All posts tagged: writing folders

The First Two Weeks of School

School starts in two weeks and while my mind is still in summer mode, I am starting to think about the beginning of the year.  This is the plan I have for the first two weeks of school.  My students have 7 period days and attend class for 45 minutes, so these lessons are designed with that time frame in mind. Week One Day 1–One Word Challenge  This is a great activity for allowing students to think about the upcoming year.  I put this up on a PowerPoint slide deck and you can find it here: One Word Challenge. Day 2–Get to Know You Icebreaker Students create a name tag.  After they are done with their name tag, they place it at the edge of their desk and we go around the room sharing and listening to everyone.  I hang on to them and pass them out at the beginning of each class for two weeks.  It allows me to learn names quickly (instead of always referring to the seating chart) and for others to learn …

The Beginning of the Year

You’ve probably already heard this before, but setting the right tone at the beginning of the school year is very important.  For me, it’s important to create an inviting and safe classroom, establish expectations and routines, develop a reading and writing culture, and build a place of community trust.  None of this could be possible if I didn’t invest the time and energy specifically the first few weeks of school.  (And as veteran teachers know, you continue to reinforce those expectations throughout the year.) Here are six things that I do, within the first two weeks of school, to set the right tone for the school year. I take my class roster, a clipboard, and a pen and stand in the doorway.  Students cannot walk into class without passing me first.  I introduce myself with a big smile and ask their name.  If it’s pronounced different than it looks on paper, or a student goes by a nickname, I jot that down next to their official name. Not only does it help me know exactly how …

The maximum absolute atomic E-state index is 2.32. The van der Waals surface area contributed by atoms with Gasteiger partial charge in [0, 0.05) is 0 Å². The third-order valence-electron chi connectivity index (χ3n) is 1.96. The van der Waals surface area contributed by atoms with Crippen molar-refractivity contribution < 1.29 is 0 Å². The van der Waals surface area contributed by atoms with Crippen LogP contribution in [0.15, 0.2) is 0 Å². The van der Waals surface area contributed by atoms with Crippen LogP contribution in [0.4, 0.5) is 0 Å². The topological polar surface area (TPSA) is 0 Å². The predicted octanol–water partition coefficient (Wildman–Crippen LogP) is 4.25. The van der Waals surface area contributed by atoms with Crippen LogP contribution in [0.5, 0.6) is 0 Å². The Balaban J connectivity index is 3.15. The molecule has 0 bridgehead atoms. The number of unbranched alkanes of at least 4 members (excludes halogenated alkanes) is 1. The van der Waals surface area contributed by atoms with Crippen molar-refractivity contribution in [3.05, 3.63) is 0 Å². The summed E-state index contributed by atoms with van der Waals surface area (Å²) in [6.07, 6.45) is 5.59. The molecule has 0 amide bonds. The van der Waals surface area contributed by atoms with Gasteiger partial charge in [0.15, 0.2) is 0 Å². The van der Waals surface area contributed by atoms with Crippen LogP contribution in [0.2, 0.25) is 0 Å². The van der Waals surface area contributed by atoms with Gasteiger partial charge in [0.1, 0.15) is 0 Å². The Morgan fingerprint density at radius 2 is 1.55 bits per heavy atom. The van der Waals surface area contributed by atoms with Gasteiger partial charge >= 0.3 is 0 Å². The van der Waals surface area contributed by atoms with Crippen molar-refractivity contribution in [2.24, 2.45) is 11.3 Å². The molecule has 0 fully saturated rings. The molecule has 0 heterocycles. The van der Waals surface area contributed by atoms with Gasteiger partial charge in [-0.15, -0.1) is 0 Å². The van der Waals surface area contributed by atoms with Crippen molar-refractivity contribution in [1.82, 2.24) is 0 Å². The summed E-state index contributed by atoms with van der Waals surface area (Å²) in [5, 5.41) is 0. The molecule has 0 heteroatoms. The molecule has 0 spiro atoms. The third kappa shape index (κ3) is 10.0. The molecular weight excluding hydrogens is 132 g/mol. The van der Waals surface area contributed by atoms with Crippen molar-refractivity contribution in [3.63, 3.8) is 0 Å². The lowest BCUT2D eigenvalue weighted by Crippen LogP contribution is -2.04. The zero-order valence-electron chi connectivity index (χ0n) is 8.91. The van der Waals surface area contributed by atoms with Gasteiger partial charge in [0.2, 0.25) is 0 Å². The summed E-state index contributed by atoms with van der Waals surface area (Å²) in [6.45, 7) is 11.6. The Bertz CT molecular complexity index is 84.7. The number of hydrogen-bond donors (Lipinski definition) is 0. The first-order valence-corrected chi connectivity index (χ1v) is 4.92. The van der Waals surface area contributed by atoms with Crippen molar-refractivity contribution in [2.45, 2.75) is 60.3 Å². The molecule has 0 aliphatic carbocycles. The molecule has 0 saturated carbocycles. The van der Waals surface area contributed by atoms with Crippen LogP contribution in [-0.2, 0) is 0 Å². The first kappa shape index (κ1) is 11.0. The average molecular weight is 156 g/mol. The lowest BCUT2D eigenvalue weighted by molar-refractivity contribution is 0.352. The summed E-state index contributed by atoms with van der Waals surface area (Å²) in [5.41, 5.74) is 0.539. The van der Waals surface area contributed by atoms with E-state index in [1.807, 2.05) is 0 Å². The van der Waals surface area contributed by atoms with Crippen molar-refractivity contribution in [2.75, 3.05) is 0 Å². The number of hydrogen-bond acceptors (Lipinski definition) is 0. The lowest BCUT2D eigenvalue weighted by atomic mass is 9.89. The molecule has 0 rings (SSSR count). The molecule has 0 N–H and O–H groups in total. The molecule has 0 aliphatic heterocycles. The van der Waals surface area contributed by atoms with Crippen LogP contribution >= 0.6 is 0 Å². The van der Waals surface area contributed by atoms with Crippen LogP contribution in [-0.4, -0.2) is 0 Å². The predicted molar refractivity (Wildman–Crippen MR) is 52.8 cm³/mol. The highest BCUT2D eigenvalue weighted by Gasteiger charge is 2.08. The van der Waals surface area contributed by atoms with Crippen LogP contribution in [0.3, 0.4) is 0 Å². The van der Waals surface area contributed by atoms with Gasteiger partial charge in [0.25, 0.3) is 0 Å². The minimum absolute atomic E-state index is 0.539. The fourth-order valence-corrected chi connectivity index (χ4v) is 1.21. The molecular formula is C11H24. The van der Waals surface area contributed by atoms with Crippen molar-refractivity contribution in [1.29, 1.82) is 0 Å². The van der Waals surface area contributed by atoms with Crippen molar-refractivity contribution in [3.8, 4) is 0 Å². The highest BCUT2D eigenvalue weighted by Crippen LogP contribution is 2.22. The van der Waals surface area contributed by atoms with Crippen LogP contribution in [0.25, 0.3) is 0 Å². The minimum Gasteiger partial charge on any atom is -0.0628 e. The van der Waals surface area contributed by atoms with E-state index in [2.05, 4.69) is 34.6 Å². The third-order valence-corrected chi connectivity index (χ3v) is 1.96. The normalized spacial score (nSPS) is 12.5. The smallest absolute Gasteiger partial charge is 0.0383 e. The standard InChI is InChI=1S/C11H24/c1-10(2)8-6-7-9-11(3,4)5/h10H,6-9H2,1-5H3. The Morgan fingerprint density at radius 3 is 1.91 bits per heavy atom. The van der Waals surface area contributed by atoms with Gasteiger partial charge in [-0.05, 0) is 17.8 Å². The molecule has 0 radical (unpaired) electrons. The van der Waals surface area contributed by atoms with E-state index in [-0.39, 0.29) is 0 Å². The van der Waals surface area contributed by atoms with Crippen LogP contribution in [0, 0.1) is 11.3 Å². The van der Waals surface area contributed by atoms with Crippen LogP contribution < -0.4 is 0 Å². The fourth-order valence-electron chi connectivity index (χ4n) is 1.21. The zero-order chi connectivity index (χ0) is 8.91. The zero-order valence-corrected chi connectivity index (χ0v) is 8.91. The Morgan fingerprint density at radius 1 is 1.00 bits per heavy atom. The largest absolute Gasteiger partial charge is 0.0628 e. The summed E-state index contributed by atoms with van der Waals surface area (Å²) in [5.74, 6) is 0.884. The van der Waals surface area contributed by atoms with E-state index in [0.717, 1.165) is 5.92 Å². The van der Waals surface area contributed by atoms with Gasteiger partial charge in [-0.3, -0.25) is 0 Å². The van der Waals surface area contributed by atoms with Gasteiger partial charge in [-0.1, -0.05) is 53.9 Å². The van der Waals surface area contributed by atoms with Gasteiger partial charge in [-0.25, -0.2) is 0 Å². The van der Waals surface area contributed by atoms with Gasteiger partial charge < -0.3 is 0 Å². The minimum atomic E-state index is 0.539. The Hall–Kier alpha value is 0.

5 End-of-the-Year Ideas

We have a week left of school and every year I feel hard-pressed for time.  There’s so much to do and so little time in which to do it!  As the school year comes to a close, I give students time to reflect on the past year and look forward to the coming one. Reflecting is a good way to showcase the hard work students did this year, and for them to see where they started in September and ended in June.  Because growth in reading and writing is slow, oftentimes students don’t see it.  As teachers we see our students grow in leaps and bounds, but when you’re in the thick of it, it doesn’t always feel that way.  Regardless of whatever final essay, project, or assignment they are completing as the year winds down, I remind students of this and encourage them to push themselves a little harder as we approach the finish line.